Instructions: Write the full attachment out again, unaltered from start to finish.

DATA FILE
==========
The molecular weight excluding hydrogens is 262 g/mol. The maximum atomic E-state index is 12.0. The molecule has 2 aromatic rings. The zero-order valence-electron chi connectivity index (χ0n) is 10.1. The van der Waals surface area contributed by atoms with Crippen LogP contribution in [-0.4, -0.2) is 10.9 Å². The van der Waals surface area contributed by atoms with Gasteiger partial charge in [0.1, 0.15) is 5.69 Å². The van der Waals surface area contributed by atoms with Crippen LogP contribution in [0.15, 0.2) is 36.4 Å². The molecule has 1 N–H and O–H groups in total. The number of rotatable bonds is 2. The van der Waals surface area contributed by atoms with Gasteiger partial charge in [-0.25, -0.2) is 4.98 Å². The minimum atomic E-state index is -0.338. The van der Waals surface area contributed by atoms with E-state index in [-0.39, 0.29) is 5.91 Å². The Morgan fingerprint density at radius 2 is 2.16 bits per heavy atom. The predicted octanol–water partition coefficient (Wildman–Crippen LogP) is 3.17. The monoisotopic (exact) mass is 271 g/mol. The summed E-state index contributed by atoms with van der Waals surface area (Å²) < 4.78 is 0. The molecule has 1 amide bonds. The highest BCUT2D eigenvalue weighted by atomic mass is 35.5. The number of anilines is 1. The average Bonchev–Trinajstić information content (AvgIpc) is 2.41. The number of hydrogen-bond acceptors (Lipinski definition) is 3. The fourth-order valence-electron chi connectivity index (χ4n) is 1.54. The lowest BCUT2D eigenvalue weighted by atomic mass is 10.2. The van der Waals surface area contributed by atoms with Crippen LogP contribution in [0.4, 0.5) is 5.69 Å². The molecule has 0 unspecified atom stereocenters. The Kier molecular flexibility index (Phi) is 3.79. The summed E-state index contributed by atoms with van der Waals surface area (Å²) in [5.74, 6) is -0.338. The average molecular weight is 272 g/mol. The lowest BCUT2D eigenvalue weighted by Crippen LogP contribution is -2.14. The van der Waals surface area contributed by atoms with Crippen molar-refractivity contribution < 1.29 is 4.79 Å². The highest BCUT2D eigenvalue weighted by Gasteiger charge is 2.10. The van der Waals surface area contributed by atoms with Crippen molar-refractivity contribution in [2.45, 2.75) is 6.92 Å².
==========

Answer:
The molecular weight excluding hydrogens is 262 g/mol. The maximum atomic E-state index is 12.0. The molecule has 2 aromatic rings. The zero-order valence-electron chi connectivity index (χ0n) is 10.1. The van der Waals surface area contributed by atoms with Crippen LogP contribution in [-0.4, -0.2) is 10.9 Å². The van der Waals surface area contributed by atoms with Gasteiger partial charge in [0.1, 0.15) is 5.69 Å². The van der Waals surface area contributed by atoms with Crippen LogP contribution in [0.15, 0.2) is 36.4 Å². The molecule has 1 N–H and O–H groups in total. The number of rotatable bonds is 2. The van der Waals surface area contributed by atoms with Gasteiger partial charge in [-0.25, -0.2) is 4.98 Å². The minimum atomic E-state index is -0.338. The van der Waals surface area contributed by atoms with E-state index in [-0.39, 0.29) is 5.91 Å². The Morgan fingerprint density at radius 2 is 2.16 bits per heavy atom. The predicted octanol–water partition coefficient (Wildman–Crippen LogP) is 3.17. The monoisotopic (exact) mass is 271 g/mol. The summed E-state index contributed by atoms with van der Waals surface area (Å²) < 4.78 is 0. The molecule has 1 amide bonds. The highest BCUT2D eigenvalue weighted by atomic mass is 35.5. The number of anilines is 1. The average Bonchev–Trinajstić information content (AvgIpc) is 2.41. The number of hydrogen-bond acceptors (Lipinski definition) is 3. The fourth-order valence-electron chi connectivity index (χ4n) is 1.54. The lowest BCUT2D eigenvalue weighted by atomic mass is 10.2. The van der Waals surface area contributed by atoms with Crippen LogP contribution in [0.4, 0.5) is 5.69 Å². The molecule has 0 unspecified atom stereocenters. The Kier molecular flexibility index (Phi) is 3.79. The summed E-state index contributed by atoms with van der Waals surface area (Å²) in [5.74, 6) is -0.338. The average molecular weight is 272 g/mol. The lowest BCUT2D eigenvalue weighted by Crippen LogP contribution is -2.14. The van der Waals surface area contributed by atoms with Crippen molar-refractivity contribution < 1.29 is 4.79 Å². The highest BCUT2D eigenvalue weighted by Gasteiger charge is 2.10. The van der Waals surface area contributed by atoms with Crippen molar-refractivity contribution in [2.45, 2.75) is 6.92 Å².